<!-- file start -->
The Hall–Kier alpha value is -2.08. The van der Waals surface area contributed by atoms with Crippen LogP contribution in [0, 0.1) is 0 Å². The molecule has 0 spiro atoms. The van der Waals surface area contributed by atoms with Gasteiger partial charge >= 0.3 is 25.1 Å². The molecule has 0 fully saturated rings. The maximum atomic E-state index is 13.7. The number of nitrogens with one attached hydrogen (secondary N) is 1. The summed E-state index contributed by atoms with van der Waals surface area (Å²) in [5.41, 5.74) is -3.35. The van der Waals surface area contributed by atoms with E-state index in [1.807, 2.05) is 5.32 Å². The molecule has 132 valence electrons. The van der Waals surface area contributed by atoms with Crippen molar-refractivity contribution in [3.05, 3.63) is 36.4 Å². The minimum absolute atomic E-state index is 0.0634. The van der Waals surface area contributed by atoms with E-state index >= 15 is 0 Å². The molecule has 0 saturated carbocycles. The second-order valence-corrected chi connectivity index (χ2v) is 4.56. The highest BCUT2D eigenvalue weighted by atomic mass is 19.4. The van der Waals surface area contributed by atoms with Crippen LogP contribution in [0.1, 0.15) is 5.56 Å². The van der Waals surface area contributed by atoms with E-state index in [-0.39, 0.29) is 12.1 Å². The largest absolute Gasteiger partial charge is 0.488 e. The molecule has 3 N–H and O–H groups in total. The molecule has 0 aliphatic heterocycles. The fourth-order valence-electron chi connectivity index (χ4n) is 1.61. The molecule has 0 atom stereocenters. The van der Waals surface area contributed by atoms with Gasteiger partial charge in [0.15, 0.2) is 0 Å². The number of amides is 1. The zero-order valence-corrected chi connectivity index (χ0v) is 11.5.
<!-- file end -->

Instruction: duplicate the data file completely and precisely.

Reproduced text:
The Hall–Kier alpha value is -2.08. The van der Waals surface area contributed by atoms with Crippen LogP contribution in [0, 0.1) is 0 Å². The molecule has 0 spiro atoms. The van der Waals surface area contributed by atoms with Gasteiger partial charge >= 0.3 is 25.1 Å². The molecule has 0 fully saturated rings. The maximum atomic E-state index is 13.7. The number of nitrogens with one attached hydrogen (secondary N) is 1. The summed E-state index contributed by atoms with van der Waals surface area (Å²) in [5.41, 5.74) is -3.35. The van der Waals surface area contributed by atoms with E-state index in [1.807, 2.05) is 5.32 Å². The molecule has 132 valence electrons. The van der Waals surface area contributed by atoms with Crippen molar-refractivity contribution in [3.05, 3.63) is 36.4 Å². The minimum absolute atomic E-state index is 0.0634. The van der Waals surface area contributed by atoms with E-state index >= 15 is 0 Å². The molecule has 0 saturated carbocycles. The second-order valence-corrected chi connectivity index (χ2v) is 4.56. The highest BCUT2D eigenvalue weighted by atomic mass is 19.4. The van der Waals surface area contributed by atoms with Crippen LogP contribution in [0.1, 0.15) is 5.56 Å². The van der Waals surface area contributed by atoms with E-state index in [-0.39, 0.29) is 12.1 Å². The largest absolute Gasteiger partial charge is 0.488 e. The molecule has 3 N–H and O–H groups in total. The molecule has 0 aliphatic heterocycles. The fourth-order valence-electron chi connectivity index (χ4n) is 1.61. The molecule has 0 atom stereocenters. The van der Waals surface area contributed by atoms with Gasteiger partial charge in [0.15, 0.2) is 0 Å². The number of amides is 1. The zero-order valence-corrected chi connectivity index (χ0v) is 11.5.